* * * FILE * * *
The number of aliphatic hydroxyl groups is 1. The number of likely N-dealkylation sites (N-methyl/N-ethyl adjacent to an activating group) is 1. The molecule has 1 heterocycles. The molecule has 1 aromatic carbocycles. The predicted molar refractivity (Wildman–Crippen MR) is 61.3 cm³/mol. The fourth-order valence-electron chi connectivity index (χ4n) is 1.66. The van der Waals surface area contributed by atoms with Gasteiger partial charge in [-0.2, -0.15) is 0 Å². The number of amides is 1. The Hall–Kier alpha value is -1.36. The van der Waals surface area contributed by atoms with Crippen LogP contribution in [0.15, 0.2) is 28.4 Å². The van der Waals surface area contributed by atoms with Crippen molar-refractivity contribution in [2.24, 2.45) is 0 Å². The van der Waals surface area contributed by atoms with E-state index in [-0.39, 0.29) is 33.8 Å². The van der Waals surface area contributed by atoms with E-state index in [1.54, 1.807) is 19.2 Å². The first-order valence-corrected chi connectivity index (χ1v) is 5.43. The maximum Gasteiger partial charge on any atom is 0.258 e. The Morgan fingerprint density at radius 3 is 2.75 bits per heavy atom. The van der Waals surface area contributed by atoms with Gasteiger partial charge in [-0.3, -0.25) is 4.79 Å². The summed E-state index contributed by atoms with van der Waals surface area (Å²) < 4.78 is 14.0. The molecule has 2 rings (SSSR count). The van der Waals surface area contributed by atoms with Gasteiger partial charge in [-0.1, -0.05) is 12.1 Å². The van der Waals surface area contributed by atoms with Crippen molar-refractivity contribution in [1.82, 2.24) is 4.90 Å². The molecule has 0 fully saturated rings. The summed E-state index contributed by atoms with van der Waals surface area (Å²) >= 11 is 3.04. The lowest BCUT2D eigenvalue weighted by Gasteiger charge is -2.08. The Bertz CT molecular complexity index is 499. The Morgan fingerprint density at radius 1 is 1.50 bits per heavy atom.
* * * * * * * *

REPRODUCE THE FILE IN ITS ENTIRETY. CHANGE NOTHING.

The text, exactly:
The number of aliphatic hydroxyl groups is 1. The number of likely N-dealkylation sites (N-methyl/N-ethyl adjacent to an activating group) is 1. The molecule has 1 heterocycles. The molecule has 1 aromatic carbocycles. The predicted molar refractivity (Wildman–Crippen MR) is 61.3 cm³/mol. The fourth-order valence-electron chi connectivity index (χ4n) is 1.66. The van der Waals surface area contributed by atoms with Gasteiger partial charge in [-0.2, -0.15) is 0 Å². The number of amides is 1. The Hall–Kier alpha value is -1.36. The van der Waals surface area contributed by atoms with Crippen LogP contribution in [0.15, 0.2) is 28.4 Å². The van der Waals surface area contributed by atoms with Crippen molar-refractivity contribution in [2.24, 2.45) is 0 Å². The van der Waals surface area contributed by atoms with E-state index in [-0.39, 0.29) is 33.8 Å². The van der Waals surface area contributed by atoms with E-state index in [1.54, 1.807) is 19.2 Å². The first-order valence-corrected chi connectivity index (χ1v) is 5.43. The maximum Gasteiger partial charge on any atom is 0.258 e. The Morgan fingerprint density at radius 3 is 2.75 bits per heavy atom. The van der Waals surface area contributed by atoms with Gasteiger partial charge in [-0.3, -0.25) is 4.79 Å². The summed E-state index contributed by atoms with van der Waals surface area (Å²) < 4.78 is 14.0. The molecule has 2 rings (SSSR count). The van der Waals surface area contributed by atoms with Gasteiger partial charge in [-0.1, -0.05) is 12.1 Å². The van der Waals surface area contributed by atoms with Crippen molar-refractivity contribution in [1.82, 2.24) is 4.90 Å². The molecule has 0 fully saturated rings. The summed E-state index contributed by atoms with van der Waals surface area (Å²) >= 11 is 3.04. The lowest BCUT2D eigenvalue weighted by Gasteiger charge is -2.08. The Bertz CT molecular complexity index is 499. The Morgan fingerprint density at radius 1 is 1.50 bits per heavy atom.